Photo by Honey Lee Cottrell
For almost three decades, feminist sex writer Susie Bright has taken America on a guided tour of her sex life, offering political ruminations, writing advice and titillating anecdotes. But what do we really know about her life outside of the bedroom? Her new memoir, “Big Sex, Little Death” addresses this omission, offering characteristically frank, often startling accounts of topics as varied as Bright’s early work as a founding member of Teamsters for a Democratic Union, her fraught family life, and the truth behind her ongoing feud with anti-sex crusaders.
Our Town Why write a memoir now?
Susie Bright When the publisher approached me, my parents had died recently and I was learning things I never would have discovered if they were alive. I thought I knew everything about my family, but there are people who come out of the woodwork, there’s a box of letters that falls in your lap. I also had a twenty-year perspective on the highlights of the feminist sex wars, things I didn’t discuss when we were in the thick of it. It’s funny how some of the biggest things in your life, you realize you’ve never told anyone.
OT You write that women’s memoirs are often diet books or tell-alls. Why?
SB It’s the snake biting its own tale. Mainstream media and publishers say no to anything truly original. I once proposed a book about my experience as a sex positive feminist and parent to one of my former publishers who said, ‘You can’t be a mom and a sex goddess at the same time.’ I laughed my ass off, although I could only laugh so much because it was a rejection. The professional climate is rife with male chauvinism. A friend of mine’s daughter recently got an editing post at a digital media company, but she wants to do international reporting. She’ll hafta buy her own ticket and airdrop herself into the gnarliest situation she can, because of the gender rigidity in mainstream media publishing. There’s a tracking regime, like, ‘Would you like to write about diapers? How about edit these very important men’s work? You don’t want to do news and hard Op-ed, are you kidding? Wouldn’t you feel better working in PR and marketing and all these other areas where strangely, there are lots of other women?’ We’re faced with those obstacles, which you can get really mad about, and stamp your feet, but you might also find you’re participating. It’s not enough for me to worry about where I get to publish or what I get to say. What am I doing in terms of publishing other women’s real life adventure stories? If I’m not doing that then I can just shut up.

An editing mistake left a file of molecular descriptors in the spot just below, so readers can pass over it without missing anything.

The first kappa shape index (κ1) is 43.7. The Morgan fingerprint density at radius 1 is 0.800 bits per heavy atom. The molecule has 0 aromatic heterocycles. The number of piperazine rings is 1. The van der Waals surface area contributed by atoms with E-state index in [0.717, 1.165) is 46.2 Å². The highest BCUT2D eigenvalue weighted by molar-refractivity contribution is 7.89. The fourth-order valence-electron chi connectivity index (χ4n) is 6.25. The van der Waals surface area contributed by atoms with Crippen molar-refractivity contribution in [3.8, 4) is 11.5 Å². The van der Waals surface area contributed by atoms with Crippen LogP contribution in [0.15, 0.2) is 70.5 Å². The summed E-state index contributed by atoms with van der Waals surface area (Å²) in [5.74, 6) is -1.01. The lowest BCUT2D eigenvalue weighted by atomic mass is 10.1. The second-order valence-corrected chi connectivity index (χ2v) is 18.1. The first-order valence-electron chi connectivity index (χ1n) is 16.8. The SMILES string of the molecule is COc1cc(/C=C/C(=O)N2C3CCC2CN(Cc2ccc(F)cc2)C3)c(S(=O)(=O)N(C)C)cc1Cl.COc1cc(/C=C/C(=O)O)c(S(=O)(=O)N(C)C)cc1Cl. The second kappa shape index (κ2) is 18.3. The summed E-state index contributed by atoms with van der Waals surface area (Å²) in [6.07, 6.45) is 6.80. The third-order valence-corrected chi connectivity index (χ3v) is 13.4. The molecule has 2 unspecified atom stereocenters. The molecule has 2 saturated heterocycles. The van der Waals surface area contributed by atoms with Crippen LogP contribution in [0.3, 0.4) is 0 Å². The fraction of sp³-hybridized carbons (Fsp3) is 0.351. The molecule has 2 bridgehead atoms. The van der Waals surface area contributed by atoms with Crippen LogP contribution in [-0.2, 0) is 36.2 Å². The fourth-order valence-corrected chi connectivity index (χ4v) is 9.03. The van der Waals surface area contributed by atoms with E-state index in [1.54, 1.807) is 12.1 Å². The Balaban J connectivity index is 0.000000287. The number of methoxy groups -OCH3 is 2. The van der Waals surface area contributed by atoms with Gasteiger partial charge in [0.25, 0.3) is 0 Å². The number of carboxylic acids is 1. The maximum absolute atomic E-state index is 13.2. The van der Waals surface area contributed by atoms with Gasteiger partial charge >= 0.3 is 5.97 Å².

OT Reading your book, I was struck by your bravery. You talked your way out of many explosive situations. Do you look back in amazement?
SB In the moment I didn’t have any doubts. Like, I have to hitchhike to San Francisco, what the hell are you doing obstructing my path with your gun and your psychosis? Afterward is when you open your eyes in the middle of the night. In a narrative, of course, those elements are dramatic highlights. Most of the time my life could be called ‘the kindness of strangers.’ I’m talking to you from Baltimore, where I’ve just been kissed and fed and treated like a queen by people I’d never met. Being plugged in and open to new experiences is definitely worth it.
OT You write about anti-sex advocate Kittie Mackinnon publicly decrying porn and rough sex, but privately sleeping with a woman who in your mind embodied kinky sex. Why do people like her condemn what they enjoy?
SB Look at the GOP Christian zealots who get caught with their pants down in the public square. Same reason, they believe they’re special. If they have a kinky sex life, if they like naughty pictures, if they entertain themselves with taboos, if they have secret prostitute friends, they can handle it because they’re different, they’re entitled. You see this all the time among the uber elite. It’s an aristocratic point of view, which is why sexual freedoms and sexual speech is the foundation of democracy, the litmus test. If people can’t make their own decisions about their sex life and speak freely about it--we’re talking everything from reproductive rights to what you like to fantasize about-- it means there’s a group of people setting up and enforcing public policy in vindictive and prejudiced ways.